Winfrey revealed that early on there was some talk among the producers about what the name should be. Its working title was Central Park Five, but DuVernay, who insisted it be changed, said it felt like something “put upon” the men by the press, prosecutors and police.

“It took away their faces, it took away their families, it took away their pulses and their beating hearts. It dehumanized them…” she said. “It became really important to think about that. At every level as a director, my job was to look at everything, and the title was a big part of it. The first time you meet the movie is when it walks up to you and says, ‘Hi, my name is,’ and so it really needed to be more than Central Park Five.”

2. Revelations On Linda Fairstein’s Role In The Case:

Following the series’ debut, prosecutor Linda Fairstein received a wave of backlash for her role in the teens’ wrongful convictions. Fairstein has since stepped down from several board positions and charities and was reportedly dropped by her publisher.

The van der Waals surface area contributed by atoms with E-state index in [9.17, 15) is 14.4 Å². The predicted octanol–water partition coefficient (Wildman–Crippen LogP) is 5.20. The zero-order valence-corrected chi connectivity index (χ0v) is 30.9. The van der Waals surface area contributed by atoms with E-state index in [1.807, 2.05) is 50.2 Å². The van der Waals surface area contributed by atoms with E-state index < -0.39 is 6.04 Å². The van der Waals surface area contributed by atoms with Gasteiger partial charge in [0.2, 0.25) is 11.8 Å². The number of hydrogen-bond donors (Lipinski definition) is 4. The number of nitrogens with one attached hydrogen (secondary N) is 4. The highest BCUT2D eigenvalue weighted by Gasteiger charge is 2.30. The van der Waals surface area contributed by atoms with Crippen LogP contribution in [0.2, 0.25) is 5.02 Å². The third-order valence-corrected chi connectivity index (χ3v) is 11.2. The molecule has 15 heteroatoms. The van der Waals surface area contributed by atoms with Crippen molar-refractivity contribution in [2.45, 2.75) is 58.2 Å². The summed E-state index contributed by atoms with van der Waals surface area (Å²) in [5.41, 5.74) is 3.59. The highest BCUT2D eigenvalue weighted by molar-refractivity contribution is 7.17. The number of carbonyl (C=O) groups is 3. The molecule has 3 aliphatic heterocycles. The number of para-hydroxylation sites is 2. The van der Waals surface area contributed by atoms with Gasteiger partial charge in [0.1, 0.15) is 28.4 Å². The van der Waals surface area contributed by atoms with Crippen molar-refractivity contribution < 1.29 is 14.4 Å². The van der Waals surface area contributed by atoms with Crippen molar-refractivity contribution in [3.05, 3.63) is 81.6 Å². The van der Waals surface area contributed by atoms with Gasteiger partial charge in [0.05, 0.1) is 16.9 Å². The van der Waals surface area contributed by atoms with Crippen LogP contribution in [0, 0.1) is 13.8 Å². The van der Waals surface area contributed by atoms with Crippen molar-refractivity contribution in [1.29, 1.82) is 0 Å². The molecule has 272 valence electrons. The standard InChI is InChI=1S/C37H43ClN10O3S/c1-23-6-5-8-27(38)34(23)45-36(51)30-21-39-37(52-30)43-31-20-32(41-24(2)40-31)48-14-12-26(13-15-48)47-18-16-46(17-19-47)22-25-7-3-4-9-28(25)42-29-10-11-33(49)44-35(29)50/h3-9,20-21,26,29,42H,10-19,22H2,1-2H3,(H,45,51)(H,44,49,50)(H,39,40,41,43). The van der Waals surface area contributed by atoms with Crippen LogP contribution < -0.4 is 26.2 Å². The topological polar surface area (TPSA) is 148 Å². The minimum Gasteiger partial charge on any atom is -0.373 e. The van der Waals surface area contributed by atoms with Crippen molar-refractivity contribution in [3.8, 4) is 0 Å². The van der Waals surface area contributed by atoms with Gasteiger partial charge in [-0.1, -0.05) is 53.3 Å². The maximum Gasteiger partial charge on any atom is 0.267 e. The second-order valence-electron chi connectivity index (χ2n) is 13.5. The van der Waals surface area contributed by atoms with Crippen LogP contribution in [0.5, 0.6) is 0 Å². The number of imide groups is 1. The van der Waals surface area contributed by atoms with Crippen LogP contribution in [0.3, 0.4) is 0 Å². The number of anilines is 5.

“I think that it would be a tragedy if this story and the telling of it came down to one woman being punished for what she did, because it’s not about her, really not all about her,” DuVernay said. “She is a part of a system that’s not broken; it was built to be this way... It was built to oppress; it was built to control. It was built to shape our culture in a specific way.”

Winfrey later asked the real men if they blamed Fairstein for their convictions. Santana who responded “yeah,” quickly nodded his head as members of the audience laughed.

“As a prosecutor, you know that moment that that DNA evidence comes back and it doesn’t match... at that moment, this was her chance for her to take a step back and say let me reevaluate, something’s wrong here, ‘cause it doesn’t match.” Santana said. “Then, we find out later on during deposition that they tested over 40 kids and no DNA matched.”

He continued, “And so it’s that pivotal moment that she had the power in her hand to really do the right thing and she fumbled it.”

3. The Cast’s Eye-Opening Moments: